It came from San Francisco

Or, the creature from the deep Presidio: how to make the beast at the heart of The Host, the best monster movie of the 21st century
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Crazed sea lizard terrorizes Seoul! US military negligence spawns bloodthirsty mutant! Breaking news: beast came from San Francisco!

South Korean director Bong Joon-ho's The Host is just a movie, so the red, white, and blue can't really be blamed for unleashing a monster on his country's populace. But Bong's beast came to life in a part of San Francisco steeped in military history. Tucked away in the Presidio, amid old army barracks, tree-lined drives, and cutting-edge nonprofit facilities is the Orphanage, an upstart special effects company aiming to shape the future of film.

The Orphanage already had a number of high-profile projects under its belt when it eagerly took on The Host. It ended up with its defining achievement to date. When New York Times critic Manohla Dargis, writing from last year's Cannes Film Festival, called Bong's movie "the best film I've seen at this year's [festival]," it quickly became the subject of rapturous buzz from all corners: erudite cinema journals, mainstream magazines, and blogs. One of the most consistent subjects of praise has been the movie's creature. The horror site Bloody Disgusting calls its design "the most astounding part of the film ... remarkable and incredibly ambitious ... a cross between a dinosaur, a tremor, and a giant squid with giant teeth." Another site describes it as "some kind of aqua-lizard thing that looks as real as anything else in the frame." Bong deserves much of this praise, but he couldn't have gotten it without the Orphanage, which has joined the long line of important F/X names to emerge from the Bay Area.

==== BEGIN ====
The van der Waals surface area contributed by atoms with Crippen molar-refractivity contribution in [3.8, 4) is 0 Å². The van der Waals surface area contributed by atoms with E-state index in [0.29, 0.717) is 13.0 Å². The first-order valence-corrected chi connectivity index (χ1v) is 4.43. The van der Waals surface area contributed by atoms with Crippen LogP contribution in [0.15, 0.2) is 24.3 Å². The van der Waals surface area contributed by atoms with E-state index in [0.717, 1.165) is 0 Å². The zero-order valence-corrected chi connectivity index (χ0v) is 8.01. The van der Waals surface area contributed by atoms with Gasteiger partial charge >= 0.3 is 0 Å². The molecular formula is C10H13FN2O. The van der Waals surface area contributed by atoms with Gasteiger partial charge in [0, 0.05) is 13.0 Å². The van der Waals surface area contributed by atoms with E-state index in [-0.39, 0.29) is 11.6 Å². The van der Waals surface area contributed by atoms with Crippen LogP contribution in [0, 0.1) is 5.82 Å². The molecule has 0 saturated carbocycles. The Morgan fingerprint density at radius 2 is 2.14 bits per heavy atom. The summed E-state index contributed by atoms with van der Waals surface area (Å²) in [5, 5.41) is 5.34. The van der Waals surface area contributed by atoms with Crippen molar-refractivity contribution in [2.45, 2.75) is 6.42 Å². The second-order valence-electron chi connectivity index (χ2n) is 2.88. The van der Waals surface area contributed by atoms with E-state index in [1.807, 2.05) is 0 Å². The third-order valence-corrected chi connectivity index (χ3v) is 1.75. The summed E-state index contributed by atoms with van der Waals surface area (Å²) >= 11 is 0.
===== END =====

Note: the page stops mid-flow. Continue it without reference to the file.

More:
When George Lucas moved his F/X company, Industrial Light and Magic (ILM), to Marin in 1980, he made the Bay Area ground zero for film's technological advances. Pixar and DreamWorks Animation SKG also call the region home, with home bases in Emeryville and Redwood City, respectively. Lucas relocated ILM to the Presidio in 1995, erecting a statue of Yoda to watch over the campus. Though meant to symbolize Lucas's venerable legacy as an innovator and a maverick, the statue now carries connotations of a different sort: that of an elder accessible only to a select few.

The Orphanage was born of this legacy. Jonathan Rothbart, Stuart Maschwitz, and Scott Stewart — all ILM veterans — founded the company in 1999, landing Brian de Palma's Mission to Mars as their first feature project. The Orphanage has worked on several of the biggest box office successes of the past few years, including Pirates of the Caribbean: Dead Man's Chest, Superman Returns, and Harry Potter and the Goblet of Fire. But its partnership with a director on the fringe of the mainstream, Robert Rodriguez, has been its most enduring. The F/X house has worked on three of his features, most notably the "Yellow Bastard" section of Sin City, and is currently finishing Grindhouse, the filmmaker's collaboration with Quentin Tarantino.

It's this sense of partnership that prepared the Orphanage for its collaboration with Bong on The Host. Based on the success of his playfully wry 2003 thriller, Memories of Murder, the director received $10 million to make The Host, a budget quite large by Korean standards but extremely modest by Hollywood's. Unschooled in CGI but knowing he needed animators, he shopped the film around to a number of companies. "Director Bong didn't choose the Orphanage because of our creature experience; we didn't really have a whole lot — almost none at all," Arin Finger, the film's visual F/X producer, says.

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